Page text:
With his stunning call for elections in just over two months, Turkish President Recep Tayyip Erdogan is seeking to wrong-foot an unprepared opposition and capitalize on surging nationalist sentiment after his operation in Syria, analysts say.
Erdogan and his party will be the strong favorites to win the simultaneous presidential and parliamentary polls on June 24 but may still be taking a risk against the background of a deteriorating economy.
The polls are significant because after the elections a new executive presidency -- which critics worry will give the head of state authoritarian powers -- will come into force.
And if he wins a new five-year mandate then Erdogan -- who has already been in power as premier and then president for 15 years -- will be able to enter a third decade in office.
"(Erdogan) wants to show he is the absolute master of the political agenda," said Dorothee Schmid, head of the French Institute of International Relations' (IFRI) Turkey Program.
The polls had originally been due to be held on November 3, 2019.
"The effect of surprise is part of his tactics to control the opposition, both inside and out, thus restoring the balance of power in his favor," said Schmid.
- 'Clear favorite to win' -
The main opposition secular Republican People's Party (CHP) has yet to even name its presidential candidate while the breakaway nationalist formation of ex-interior minister Meral Aksener, the Iyi (Good) Party, was only set up in October.
The pro-Kurdish Peoples' Democratic Party (HDP), meanwhile, has been weakened by the arrests of its most prominent figures and will prioritize making the 10 percent threshold to win seats in parliament.
"Checkmate", read the headline in pro-government daily Yeni Safak on its front page Thursday.
Berk Esen, assistant professor at the department of international relations at Bilkent University in Ankara, said the timing reduced the chance of any opposition alliance that could rattle Erdogan.
"Erdogan may have wanted to go for elections before opposition parties could strike a deal on an electoral coalition."
Esen said Erdogan was the "clear favourite to win" as the opposition lacked a game plan and, except Aksener's party, did not even have its candidates ready.
- 'Economic pressures' -
There has been a surge of nationalist sentiment in Turkey after the army seized control of the Afrin region of northern Syria from Kurdish militia after an operation ordered by Erdogan.
His Islamic-rooted ruling Justice and Development Party (AKP) will fight the election in alliance with the right-wing Nationalist Movement Party (MHP) and Erdogan's rhetoric has become more nationalist-tinged in recent years.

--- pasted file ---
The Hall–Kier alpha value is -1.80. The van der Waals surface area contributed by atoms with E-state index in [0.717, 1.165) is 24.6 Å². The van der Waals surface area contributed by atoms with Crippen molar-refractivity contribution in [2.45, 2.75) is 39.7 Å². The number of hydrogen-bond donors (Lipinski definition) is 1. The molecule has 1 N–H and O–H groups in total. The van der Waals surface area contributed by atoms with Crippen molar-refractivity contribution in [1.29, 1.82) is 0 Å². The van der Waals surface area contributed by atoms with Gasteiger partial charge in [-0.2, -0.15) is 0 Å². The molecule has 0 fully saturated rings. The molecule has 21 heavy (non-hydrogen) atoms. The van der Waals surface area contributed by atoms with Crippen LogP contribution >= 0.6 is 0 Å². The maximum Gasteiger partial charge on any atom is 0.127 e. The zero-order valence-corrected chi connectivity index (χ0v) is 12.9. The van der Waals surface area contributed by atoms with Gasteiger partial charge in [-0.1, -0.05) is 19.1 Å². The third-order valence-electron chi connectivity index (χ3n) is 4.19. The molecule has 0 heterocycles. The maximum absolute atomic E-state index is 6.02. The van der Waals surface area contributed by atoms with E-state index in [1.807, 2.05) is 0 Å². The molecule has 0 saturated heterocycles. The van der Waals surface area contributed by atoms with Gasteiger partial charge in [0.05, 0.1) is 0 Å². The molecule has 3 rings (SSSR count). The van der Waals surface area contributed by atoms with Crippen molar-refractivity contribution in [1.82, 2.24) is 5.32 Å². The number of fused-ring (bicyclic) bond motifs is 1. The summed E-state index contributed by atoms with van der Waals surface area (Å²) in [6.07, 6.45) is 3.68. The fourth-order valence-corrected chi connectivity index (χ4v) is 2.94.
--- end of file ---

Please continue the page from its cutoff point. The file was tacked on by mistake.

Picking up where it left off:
But in the forefront of the mind of Erdogan -- a proven election fighter who has won every poll since the AKP came to power in 2002 -- the economy was likely to have loomed large.
While growth in Turkey was 7.4 percent in 2017, double-digit inflation, a wide current account deficit and the need for debt restructuring at top companies could be harbingers of trouble ahead.
"There is no doubt the decision was made in large part because of economic pressures and the related concern that the AKP's and Erdogan's popularity will slip over the course of 2018 and 2019," said Anthony Skinner, MENA director at global risk consultancy Verisk Maplecroft.
- 'Grown disillusioned' -
The government has appeared on an election footing since the start of the year with rallies hosted by Erdogan or Prime Minister Binali Yildirim almost every weekend.
And in a situation already angrily denounced by the opposition, the election will take place under the state of emergency in place since the July 2016 attempted coup, which was renewed for a seventh time on Wednesday.
"I see the decision as a calculated move, for which the costs and benefits have been carefully weighed up," said Skinner, noting that the AKP has an "effective" public opinion polling machine.
But it will not all be smooth sailing for the AKP in a highly polarized country roughly split between supporters and opponents of Erdogan.
The executive presidency was only approved in the April 2017 referendum with 51.4 percent of the vote, despite the 'yes' vote enjoying disproportionately favorable media coverage.
This also is the first time that Erdogan has felt the need to call snap polls, although he did order an election re-run in November 2015 after the party lost its overall majority in June 2015 polls.
"There are voters who have been seduced by Erdogan at one point and who may have grown disillusioned because of growing authoritarianism," said Didier Billion, deputy director of the Paris-based Institute for International and Strategic Relations.
"He may lose their voice," he told AFP.
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